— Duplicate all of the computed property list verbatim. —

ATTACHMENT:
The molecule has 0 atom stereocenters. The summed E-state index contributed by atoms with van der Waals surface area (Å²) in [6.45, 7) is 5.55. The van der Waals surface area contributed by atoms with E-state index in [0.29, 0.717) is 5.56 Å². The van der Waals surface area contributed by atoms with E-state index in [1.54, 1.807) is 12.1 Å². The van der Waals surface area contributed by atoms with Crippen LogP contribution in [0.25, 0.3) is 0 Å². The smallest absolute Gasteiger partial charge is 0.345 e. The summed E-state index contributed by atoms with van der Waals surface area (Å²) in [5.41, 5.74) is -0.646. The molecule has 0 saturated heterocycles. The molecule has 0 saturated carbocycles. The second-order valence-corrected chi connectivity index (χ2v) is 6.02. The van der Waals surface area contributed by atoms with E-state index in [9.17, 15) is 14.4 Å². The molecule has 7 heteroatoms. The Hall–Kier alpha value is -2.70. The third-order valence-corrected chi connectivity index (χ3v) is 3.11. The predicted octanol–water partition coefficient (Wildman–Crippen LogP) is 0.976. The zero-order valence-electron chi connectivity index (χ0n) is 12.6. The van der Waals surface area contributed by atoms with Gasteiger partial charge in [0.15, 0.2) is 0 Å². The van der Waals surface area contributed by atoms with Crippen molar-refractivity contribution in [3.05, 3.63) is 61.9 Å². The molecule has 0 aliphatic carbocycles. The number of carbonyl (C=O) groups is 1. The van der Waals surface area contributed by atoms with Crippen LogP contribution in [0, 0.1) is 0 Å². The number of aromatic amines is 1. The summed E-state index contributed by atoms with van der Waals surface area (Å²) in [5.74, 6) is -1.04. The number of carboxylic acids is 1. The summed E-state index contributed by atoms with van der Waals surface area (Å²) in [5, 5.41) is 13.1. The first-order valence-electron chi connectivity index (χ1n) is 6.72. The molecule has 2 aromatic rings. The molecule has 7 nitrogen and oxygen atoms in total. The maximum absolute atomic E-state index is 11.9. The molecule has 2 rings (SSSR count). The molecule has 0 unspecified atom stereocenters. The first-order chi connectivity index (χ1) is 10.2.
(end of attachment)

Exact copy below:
The molecule has 0 atom stereocenters. The summed E-state index contributed by atoms with van der Waals surface area (Å²) in [6.45, 7) is 5.55. The van der Waals surface area contributed by atoms with E-state index in [0.29, 0.717) is 5.56 Å². The van der Waals surface area contributed by atoms with E-state index in [1.54, 1.807) is 12.1 Å². The van der Waals surface area contributed by atoms with Crippen LogP contribution in [0.25, 0.3) is 0 Å². The smallest absolute Gasteiger partial charge is 0.345 e. The summed E-state index contributed by atoms with van der Waals surface area (Å²) in [5.41, 5.74) is -0.646. The molecule has 0 saturated heterocycles. The molecule has 0 saturated carbocycles. The second-order valence-corrected chi connectivity index (χ2v) is 6.02. The van der Waals surface area contributed by atoms with E-state index in [9.17, 15) is 14.4 Å². The molecule has 7 heteroatoms. The Hall–Kier alpha value is -2.70. The third-order valence-corrected chi connectivity index (χ3v) is 3.11. The predicted octanol–water partition coefficient (Wildman–Crippen LogP) is 0.976. The zero-order valence-electron chi connectivity index (χ0n) is 12.6. The van der Waals surface area contributed by atoms with Gasteiger partial charge in [0.15, 0.2) is 0 Å². The van der Waals surface area contributed by atoms with Crippen molar-refractivity contribution in [3.05, 3.63) is 61.9 Å². The molecule has 0 aliphatic carbocycles. The number of carbonyl (C=O) groups is 1. The van der Waals surface area contributed by atoms with Crippen LogP contribution in [0, 0.1) is 0 Å². The number of aromatic amines is 1. The summed E-state index contributed by atoms with van der Waals surface area (Å²) in [5.74, 6) is -1.04. The number of carboxylic acids is 1. The summed E-state index contributed by atoms with van der Waals surface area (Å²) in [5, 5.41) is 13.1. The first-order valence-electron chi connectivity index (χ1n) is 6.72. The molecule has 2 aromatic rings. The molecule has 7 nitrogen and oxygen atoms in total. The maximum absolute atomic E-state index is 11.9. The molecule has 2 rings (SSSR count). The molecule has 0 unspecified atom stereocenters. The first-order chi connectivity index (χ1) is 10.2.